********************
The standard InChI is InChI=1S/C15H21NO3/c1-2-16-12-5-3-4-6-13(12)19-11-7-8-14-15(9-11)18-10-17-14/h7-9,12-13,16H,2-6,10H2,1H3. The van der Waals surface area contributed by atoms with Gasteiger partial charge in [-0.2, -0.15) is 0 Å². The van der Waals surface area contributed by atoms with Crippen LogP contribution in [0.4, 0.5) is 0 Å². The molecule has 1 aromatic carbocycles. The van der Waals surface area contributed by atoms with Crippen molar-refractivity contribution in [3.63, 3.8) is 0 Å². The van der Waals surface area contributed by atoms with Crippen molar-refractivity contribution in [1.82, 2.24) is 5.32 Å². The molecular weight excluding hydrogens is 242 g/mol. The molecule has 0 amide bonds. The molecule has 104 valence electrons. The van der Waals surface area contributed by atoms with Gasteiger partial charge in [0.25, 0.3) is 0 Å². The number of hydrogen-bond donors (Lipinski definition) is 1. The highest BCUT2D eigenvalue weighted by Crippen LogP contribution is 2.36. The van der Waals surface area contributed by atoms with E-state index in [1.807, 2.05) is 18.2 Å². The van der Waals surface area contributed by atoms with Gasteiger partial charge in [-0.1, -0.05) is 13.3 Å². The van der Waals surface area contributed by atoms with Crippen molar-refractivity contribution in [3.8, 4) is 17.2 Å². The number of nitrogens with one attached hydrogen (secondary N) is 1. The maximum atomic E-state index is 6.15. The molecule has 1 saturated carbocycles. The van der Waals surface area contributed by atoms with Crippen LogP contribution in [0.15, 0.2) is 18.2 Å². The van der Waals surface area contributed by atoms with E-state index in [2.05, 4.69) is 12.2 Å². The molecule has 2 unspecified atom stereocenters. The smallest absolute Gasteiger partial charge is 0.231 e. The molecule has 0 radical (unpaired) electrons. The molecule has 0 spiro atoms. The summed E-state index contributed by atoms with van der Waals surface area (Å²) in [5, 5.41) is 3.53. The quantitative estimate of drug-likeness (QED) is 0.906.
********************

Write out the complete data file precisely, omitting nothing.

The standard InChI is InChI=1S/C15H21NO3/c1-2-16-12-5-3-4-6-13(12)19-11-7-8-14-15(9-11)18-10-17-14/h7-9,12-13,16H,2-6,10H2,1H3. The van der Waals surface area contributed by atoms with Gasteiger partial charge in [-0.2, -0.15) is 0 Å². The van der Waals surface area contributed by atoms with Crippen LogP contribution in [0.4, 0.5) is 0 Å². The molecule has 1 aromatic carbocycles. The van der Waals surface area contributed by atoms with Crippen molar-refractivity contribution in [3.63, 3.8) is 0 Å². The van der Waals surface area contributed by atoms with Crippen molar-refractivity contribution in [1.82, 2.24) is 5.32 Å². The molecular weight excluding hydrogens is 242 g/mol. The molecule has 0 amide bonds. The molecule has 104 valence electrons. The van der Waals surface area contributed by atoms with Gasteiger partial charge in [0.25, 0.3) is 0 Å². The number of hydrogen-bond donors (Lipinski definition) is 1. The highest BCUT2D eigenvalue weighted by Crippen LogP contribution is 2.36. The van der Waals surface area contributed by atoms with E-state index in [1.807, 2.05) is 18.2 Å². The van der Waals surface area contributed by atoms with Gasteiger partial charge in [-0.1, -0.05) is 13.3 Å². The van der Waals surface area contributed by atoms with Crippen molar-refractivity contribution in [3.8, 4) is 17.2 Å². The number of nitrogens with one attached hydrogen (secondary N) is 1. The maximum atomic E-state index is 6.15. The molecule has 1 saturated carbocycles. The van der Waals surface area contributed by atoms with Crippen LogP contribution in [0.15, 0.2) is 18.2 Å². The van der Waals surface area contributed by atoms with E-state index in [2.05, 4.69) is 12.2 Å². The molecule has 2 unspecified atom stereocenters. The smallest absolute Gasteiger partial charge is 0.231 e. The molecule has 0 radical (unpaired) electrons. The molecule has 0 spiro atoms. The summed E-state index contributed by atoms with van der Waals surface area (Å²) in [5, 5.41) is 3.53. The quantitative estimate of drug-likeness (QED) is 0.906.